January 2018


Exciting Tokyo
January 2018




Bird's-eye view of Tokyo city, a memorable travel destination
© Elle Harris

Few cities initially feel as overwhelming as Tokyo. The building lights seemingly stretch out infinitely, while hundreds of people navigate through hubs such as Shibuya and Shinjuku. Yet what makes the capital of Japan and the biggest city in the world such a memorable destination is the sheer variety of places you'll find within the metropolis. Every neighbourhood boasts its own character - from the trendy fashion stores of Harajuku to the temple-filled streets of Nihonbashi to the anime-and-electronics heaven that is Akihabara. There's something for everyone, if you explore.


Words: Patrick St. Michel


Stunning Views

Tokyo doesn't lack tall buildings, offering breathtaking views of the Japanese city. The tallest in the capital is Tokyo Sky Tree, stretching 634m into the sky. Using an elevator to the observation deck, visitors can enjoy splendid views of the city and Sumida river that bends its way through the metropolis down to Tokyo Bay.


On the other side of town, visitors can see the bustling Shinjuku district in all its splendour from the top of the Tokyo Metropolitan Government Building. Besides the view, the big benefit of this spot is that the access to the 45th floor viewing deck is free of charge.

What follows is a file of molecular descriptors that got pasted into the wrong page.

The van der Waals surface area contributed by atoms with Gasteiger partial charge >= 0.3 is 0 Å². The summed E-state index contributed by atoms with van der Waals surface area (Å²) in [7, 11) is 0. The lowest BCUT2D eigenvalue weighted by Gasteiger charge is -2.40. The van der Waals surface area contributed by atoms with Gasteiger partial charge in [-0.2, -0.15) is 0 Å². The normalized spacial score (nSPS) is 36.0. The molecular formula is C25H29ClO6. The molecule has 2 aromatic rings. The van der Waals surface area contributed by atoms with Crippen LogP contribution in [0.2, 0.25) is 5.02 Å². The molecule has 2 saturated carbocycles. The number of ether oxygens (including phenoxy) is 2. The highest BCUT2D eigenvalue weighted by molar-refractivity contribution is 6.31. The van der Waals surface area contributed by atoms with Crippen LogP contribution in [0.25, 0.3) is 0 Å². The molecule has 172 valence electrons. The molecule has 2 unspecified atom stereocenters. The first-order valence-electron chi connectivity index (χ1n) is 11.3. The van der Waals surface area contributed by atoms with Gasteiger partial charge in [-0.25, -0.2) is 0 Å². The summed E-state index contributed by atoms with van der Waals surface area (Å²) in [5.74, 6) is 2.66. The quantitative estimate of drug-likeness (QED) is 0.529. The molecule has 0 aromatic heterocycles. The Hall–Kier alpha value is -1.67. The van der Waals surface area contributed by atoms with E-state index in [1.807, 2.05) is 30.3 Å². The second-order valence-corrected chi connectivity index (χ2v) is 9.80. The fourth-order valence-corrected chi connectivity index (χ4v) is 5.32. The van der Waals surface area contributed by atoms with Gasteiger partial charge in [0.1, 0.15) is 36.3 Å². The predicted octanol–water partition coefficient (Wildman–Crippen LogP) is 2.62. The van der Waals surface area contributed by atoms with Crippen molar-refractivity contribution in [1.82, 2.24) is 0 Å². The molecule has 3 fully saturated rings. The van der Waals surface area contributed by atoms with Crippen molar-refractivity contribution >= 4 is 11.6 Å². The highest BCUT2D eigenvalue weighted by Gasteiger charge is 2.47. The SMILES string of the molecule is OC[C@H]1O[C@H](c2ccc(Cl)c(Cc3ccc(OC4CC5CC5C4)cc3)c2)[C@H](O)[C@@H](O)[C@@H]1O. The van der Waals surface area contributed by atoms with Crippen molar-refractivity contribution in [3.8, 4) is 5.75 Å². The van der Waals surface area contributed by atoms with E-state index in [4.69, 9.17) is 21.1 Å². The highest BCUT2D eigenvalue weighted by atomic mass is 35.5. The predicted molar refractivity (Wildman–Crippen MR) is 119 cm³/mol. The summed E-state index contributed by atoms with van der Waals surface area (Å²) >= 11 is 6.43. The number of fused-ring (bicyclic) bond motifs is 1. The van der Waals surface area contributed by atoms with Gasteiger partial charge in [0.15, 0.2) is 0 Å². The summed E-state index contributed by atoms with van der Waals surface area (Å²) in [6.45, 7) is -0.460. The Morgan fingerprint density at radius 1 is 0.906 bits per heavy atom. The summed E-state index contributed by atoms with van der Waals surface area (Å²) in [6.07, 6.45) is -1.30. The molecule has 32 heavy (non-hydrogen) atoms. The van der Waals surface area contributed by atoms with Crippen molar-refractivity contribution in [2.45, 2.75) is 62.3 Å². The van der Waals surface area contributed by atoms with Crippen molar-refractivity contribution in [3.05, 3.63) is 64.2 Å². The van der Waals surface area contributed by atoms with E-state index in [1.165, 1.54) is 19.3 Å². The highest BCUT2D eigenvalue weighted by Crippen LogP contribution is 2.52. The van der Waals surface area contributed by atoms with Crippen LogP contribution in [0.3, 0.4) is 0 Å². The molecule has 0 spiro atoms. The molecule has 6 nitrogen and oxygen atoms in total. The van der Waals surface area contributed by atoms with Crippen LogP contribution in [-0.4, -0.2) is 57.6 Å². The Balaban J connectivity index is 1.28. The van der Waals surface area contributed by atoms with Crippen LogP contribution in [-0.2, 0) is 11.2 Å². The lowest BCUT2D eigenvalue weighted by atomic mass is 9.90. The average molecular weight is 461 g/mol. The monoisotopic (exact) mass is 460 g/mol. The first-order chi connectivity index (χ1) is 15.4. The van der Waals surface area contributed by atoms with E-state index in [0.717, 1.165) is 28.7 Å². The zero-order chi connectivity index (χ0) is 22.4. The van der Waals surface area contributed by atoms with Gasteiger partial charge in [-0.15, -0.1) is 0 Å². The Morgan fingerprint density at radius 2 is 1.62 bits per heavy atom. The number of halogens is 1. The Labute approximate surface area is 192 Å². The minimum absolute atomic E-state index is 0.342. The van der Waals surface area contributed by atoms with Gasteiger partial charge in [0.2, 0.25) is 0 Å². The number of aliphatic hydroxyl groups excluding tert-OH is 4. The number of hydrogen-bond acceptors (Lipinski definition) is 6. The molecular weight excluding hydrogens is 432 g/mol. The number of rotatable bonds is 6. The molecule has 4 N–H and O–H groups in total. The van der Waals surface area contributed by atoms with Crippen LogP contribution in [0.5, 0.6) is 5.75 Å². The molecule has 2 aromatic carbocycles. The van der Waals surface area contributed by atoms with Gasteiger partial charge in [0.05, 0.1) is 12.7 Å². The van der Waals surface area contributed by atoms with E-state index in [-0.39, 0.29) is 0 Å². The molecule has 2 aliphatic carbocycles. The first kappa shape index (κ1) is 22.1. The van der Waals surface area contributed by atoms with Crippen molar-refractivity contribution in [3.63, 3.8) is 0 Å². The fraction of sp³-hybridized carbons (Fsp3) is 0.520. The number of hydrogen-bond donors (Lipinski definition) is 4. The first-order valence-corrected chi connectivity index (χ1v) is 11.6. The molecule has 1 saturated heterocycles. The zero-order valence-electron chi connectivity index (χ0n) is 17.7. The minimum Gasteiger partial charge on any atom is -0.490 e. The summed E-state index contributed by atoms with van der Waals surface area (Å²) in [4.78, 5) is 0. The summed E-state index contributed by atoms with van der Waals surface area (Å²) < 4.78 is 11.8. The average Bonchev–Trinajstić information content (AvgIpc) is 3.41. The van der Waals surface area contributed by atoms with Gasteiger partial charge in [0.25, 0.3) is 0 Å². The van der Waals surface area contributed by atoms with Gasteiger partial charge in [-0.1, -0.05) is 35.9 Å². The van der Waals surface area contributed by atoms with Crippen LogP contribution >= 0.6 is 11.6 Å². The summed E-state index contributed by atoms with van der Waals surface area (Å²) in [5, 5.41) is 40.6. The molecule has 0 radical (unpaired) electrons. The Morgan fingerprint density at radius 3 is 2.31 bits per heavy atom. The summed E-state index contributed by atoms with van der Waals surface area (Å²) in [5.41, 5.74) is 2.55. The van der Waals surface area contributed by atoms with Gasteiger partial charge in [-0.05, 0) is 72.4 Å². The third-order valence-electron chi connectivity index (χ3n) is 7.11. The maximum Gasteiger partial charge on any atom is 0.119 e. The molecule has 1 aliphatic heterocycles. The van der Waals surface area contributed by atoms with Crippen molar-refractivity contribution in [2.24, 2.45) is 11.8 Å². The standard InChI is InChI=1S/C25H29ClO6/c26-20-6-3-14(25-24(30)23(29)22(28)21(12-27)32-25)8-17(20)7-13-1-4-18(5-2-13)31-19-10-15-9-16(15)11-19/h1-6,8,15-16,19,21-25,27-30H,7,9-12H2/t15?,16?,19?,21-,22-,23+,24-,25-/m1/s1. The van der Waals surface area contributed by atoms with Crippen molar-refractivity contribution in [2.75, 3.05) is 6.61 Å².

No need to go sky-high. The base of Tokyo Sky Tree features dozens of stores selling local souvenirs, including shops devoted to famous characters such as Hello Kitty and Doraemon. Alongside that, you can enjoy restaurants touching on nearly every type of cuisine you can imagine.


Festivals happen frequently in Tokyo neighbourhoods, especially ones such as Asakusa. Look out for throngs of people parading through the streets, especially during the summer.


Tradition Amidst the Concrete

Since the 1964 Olympic Games, Tokyo's growth and popularaity has rised as an urban and technologic centre. Regardless of its modern flair, the city houses plenty of monuments to its past, stretching back as far as the Edo Period from the 1600s and 1800s.

The district of Asakusa, feels like history come alive and the main attraction is Sensoji Temple. Founded in 645 AD, it’s the oldest temple in Japan...


Besides the fashion-centric neighbourhood of Harajuku is Meiji Shrine. Opened in 1920, the tree-lined space is dedicated to the spirits of Emperor Meiji and his wife. The shrine attracts many visitors a year. The district of Asakusa, feels like history come alive and the main attraction is Sensoji Temple. Founded in 645 AD, it's the oldest temple in Japan, though it was rebuilt after being destroyed in World War II. The walk up to the main temple is a treat in itself, as the main road is surrounded by small stalls selling temple goods to special treats.


Shop Until You Drop